Every 15 minutes

Every 15 Minutes a dramatic wake up call for teen drivers

Every 15 minutes
The grim reaper walks with officials on the Concord High campus during the Every 15 Minutes program.

CONCORD, CA (Apr. 18, 2019) — I was in zero period editing the final deadline, when Officer Aron Dragoo told us that a drunk driver had killed my friend Cole.

The day before, I was in the bleachers for the senior panoramic, joined by lively classmates. The chatter ceased when the photographer counted down from three, capturing a fragile moment with the flash of a camera.

In that same instant manner, the grim reaper took Neco Tejada, the photo editor for yearbook.

Walking on to campus a half-hour earlier, I ran into my friend Cole. The sun was hiding, whispering the potential for rain. I mentioned this to him, noting the possibility as a threat to our track meet.

I attributed his affect to morning drowsiness. In fact, he was one of 25 students taking part in Every 15 Minutes, a drunk-driving awareness program that has occurred every two years for the past six years for upperclassmen at Concord High.

As a sophomore, I caught a glimpse of the grim reaper from across the quad. This time, I saw it all up close. The scythe scratched the wall as Cole left class.

Shortly afterward, my teacher told us tearfully that a close friend of hers died this way when she was in high school.

A serious reality

Every 15 minutes, a heartbeat swallowed up the intercom. It was not the grim reaper stopping hearts, but human recklessness.

As we filled the bleachers this time, cries from seniors Alyssa Granados and Ronnie David filled our ears, contrasting with the panoramic a day before. The crash scene showed senior Gabe Kent lying across the hood and unharmed junior Ryan Murphy dialing 911.

It began to sprinkle, but water was not just falling from the sky.

Senior Devon Patry sat in the driver’s seat, screaming that he couldn’t feel his legs. EMTs and police officers remained level-headed in the midst of the staged disaster. After freeing him with the jaws of life, they took Devon away on a gurney. His injuries rendered him paralyzed, and Ronnie’s sent him into intensive care. They took Gabe away in a hearse, after his parents said their goodbyes. Police arrested Alyssa on charges of DUI and vehicular manslaughter.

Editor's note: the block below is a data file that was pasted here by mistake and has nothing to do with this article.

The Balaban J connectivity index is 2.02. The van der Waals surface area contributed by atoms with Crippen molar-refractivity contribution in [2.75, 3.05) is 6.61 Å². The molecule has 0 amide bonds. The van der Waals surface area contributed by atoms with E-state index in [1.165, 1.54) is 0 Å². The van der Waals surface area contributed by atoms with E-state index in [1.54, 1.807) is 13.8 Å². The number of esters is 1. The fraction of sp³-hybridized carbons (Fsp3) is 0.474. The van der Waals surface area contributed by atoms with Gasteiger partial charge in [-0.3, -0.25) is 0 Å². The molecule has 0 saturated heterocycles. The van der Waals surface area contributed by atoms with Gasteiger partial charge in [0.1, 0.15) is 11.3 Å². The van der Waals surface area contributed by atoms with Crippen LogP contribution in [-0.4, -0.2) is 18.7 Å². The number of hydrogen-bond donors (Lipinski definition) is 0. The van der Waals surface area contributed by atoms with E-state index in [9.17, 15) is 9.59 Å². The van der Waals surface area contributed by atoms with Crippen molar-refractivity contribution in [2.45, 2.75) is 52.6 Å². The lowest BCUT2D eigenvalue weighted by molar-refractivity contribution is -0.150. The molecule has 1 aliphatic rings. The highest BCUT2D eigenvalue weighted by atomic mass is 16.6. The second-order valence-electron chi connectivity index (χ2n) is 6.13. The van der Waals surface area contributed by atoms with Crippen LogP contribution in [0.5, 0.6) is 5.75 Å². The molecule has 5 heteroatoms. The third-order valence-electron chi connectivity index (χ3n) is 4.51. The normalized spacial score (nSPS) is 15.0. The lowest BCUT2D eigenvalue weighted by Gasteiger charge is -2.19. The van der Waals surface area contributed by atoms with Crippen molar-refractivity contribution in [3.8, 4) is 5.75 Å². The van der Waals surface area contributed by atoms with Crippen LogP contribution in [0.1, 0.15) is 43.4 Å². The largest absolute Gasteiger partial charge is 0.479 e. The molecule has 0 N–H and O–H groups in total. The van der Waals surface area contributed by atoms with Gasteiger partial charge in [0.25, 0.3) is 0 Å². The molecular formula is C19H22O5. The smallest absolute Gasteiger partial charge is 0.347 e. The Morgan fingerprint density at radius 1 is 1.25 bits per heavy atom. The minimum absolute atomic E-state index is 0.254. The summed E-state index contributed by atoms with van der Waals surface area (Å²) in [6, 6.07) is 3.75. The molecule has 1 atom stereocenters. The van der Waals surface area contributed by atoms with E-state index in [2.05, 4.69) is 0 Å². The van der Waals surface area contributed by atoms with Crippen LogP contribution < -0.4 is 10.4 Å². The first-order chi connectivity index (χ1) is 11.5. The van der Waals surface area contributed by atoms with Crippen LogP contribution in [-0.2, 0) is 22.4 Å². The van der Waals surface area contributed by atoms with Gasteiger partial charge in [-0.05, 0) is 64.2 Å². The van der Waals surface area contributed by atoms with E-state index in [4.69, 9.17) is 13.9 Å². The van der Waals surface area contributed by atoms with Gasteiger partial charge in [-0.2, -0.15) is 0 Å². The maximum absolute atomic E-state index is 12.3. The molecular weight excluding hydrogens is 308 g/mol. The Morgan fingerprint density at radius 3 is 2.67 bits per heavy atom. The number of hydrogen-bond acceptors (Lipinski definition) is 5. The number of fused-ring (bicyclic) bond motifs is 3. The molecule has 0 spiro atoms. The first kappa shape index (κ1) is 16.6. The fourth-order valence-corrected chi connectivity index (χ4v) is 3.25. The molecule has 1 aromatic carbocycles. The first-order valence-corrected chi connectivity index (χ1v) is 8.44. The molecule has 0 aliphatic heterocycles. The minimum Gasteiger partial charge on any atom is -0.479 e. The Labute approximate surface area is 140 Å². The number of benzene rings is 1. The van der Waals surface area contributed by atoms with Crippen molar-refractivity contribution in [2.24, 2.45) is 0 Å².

To conclude the presentation, Principal Rianne ­Pfaltzgraff restated the purpose of the program and read Gabe and Ronnie’s obituaries. One of my classmates was absent for the rest of the day because of emotional distress.

A time to mourn

The following day, we filed into the bleachers again – this time in the gym. The loved ones of the living dead sat in chairs on the floor. Kimmie Snow, a Concord High alum, spoke of the event’s importance, after which the living dead walked in behind a casket. Each of them placed a rose on it before sitting down.

Devon entered in a wheelchair, already seated due to the accident. Alyssa, wearing a white prison jumpsuit, handcuffs and ankle chains, was the last to enter, escorted by a police officer.

A cinematic video portrayed Alyssa’s decision to drink with Ronnie. It also showed that Gabe’s seat belt was broken, demonstrated the disaster, explained the aftermath and revealed what the living dead regretted about their premature deaths. Many wished to say “I love you” to their families a final time.

Junior Natalia Ramos read a letter expressing what she would no longer be able to as a victim of an alcohol related-collision. Darian Sui’s mother read an emotional letter to her daughter, written as if she had actually died. It was eerily similar to a funeral, even with Darian seated not 15 feet from where her mother spoke tearfully.

Guest speaker Jackie Shinn Fratangelo, also a Concord High alum, recounted her tragic experience in August 1999. She vehemently told us that the drunk driver, who rendered her incapable of breathing on her own, did not have the right to take her future away. Her recovery was miraculous.

Ending alcohol-related deaths on the road wouldn’t be a miracle. It’s possible to make safe choices. Vice Principal Kenneth Hickok reiterated this truth in a closing sentiment.

As the living dead left the gym, Alyssa’s ankle chains created an ominous sound – a reminder of the numerous consequences we had all ­witnessed.

Rayna Stanziano is senior at Concord High. Send comments to editor@pioneerpublishers.com